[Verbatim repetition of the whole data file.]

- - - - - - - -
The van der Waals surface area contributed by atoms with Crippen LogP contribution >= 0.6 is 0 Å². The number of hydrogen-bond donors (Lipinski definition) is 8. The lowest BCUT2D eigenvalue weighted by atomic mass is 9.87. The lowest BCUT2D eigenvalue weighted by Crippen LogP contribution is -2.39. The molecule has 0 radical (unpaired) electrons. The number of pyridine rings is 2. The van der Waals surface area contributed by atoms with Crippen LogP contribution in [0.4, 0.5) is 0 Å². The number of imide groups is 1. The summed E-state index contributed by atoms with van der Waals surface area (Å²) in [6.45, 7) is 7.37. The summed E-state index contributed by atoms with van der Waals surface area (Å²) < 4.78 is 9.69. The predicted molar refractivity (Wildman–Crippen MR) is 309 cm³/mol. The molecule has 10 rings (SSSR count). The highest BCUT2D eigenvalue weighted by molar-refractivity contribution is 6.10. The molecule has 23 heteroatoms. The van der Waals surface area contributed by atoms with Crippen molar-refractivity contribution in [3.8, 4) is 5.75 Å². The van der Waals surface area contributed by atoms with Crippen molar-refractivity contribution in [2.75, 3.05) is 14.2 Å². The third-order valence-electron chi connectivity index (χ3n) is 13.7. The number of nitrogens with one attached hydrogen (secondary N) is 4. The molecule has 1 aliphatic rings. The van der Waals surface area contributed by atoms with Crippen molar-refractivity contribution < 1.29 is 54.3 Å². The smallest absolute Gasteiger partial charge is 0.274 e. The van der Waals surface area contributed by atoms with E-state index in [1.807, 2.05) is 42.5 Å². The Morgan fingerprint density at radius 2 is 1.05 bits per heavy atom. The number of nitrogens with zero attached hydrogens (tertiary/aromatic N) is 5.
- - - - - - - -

The van der Waals surface area contributed by atoms with Crippen LogP contribution >= 0.6 is 0 Å². The number of hydrogen-bond donors (Lipinski definition) is 8. The lowest BCUT2D eigenvalue weighted by atomic mass is 9.87. The lowest BCUT2D eigenvalue weighted by Crippen LogP contribution is -2.39. The molecule has 0 radical (unpaired) electrons. The number of pyridine rings is 2. The van der Waals surface area contributed by atoms with Crippen LogP contribution in [0.4, 0.5) is 0 Å². The number of imide groups is 1. The summed E-state index contributed by atoms with van der Waals surface area (Å²) in [6.45, 7) is 7.37. The summed E-state index contributed by atoms with van der Waals surface area (Å²) < 4.78 is 9.69. The predicted molar refractivity (Wildman–Crippen MR) is 309 cm³/mol. The molecule has 10 rings (SSSR count). The highest BCUT2D eigenvalue weighted by molar-refractivity contribution is 6.10. The molecule has 23 heteroatoms. The van der Waals surface area contributed by atoms with Crippen molar-refractivity contribution in [3.8, 4) is 5.75 Å². The van der Waals surface area contributed by atoms with Crippen molar-refractivity contribution in [2.75, 3.05) is 14.2 Å². The third-order valence-electron chi connectivity index (χ3n) is 13.7. The number of nitrogens with one attached hydrogen (secondary N) is 4. The molecule has 1 aliphatic rings. The van der Waals surface area contributed by atoms with Crippen molar-refractivity contribution < 1.29 is 54.3 Å². The smallest absolute Gasteiger partial charge is 0.274 e. The van der Waals surface area contributed by atoms with E-state index in [1.807, 2.05) is 42.5 Å². The Morgan fingerprint density at radius 2 is 1.05 bits per heavy atom. The number of nitrogens with zero attached hydrogens (tertiary/aromatic N) is 5.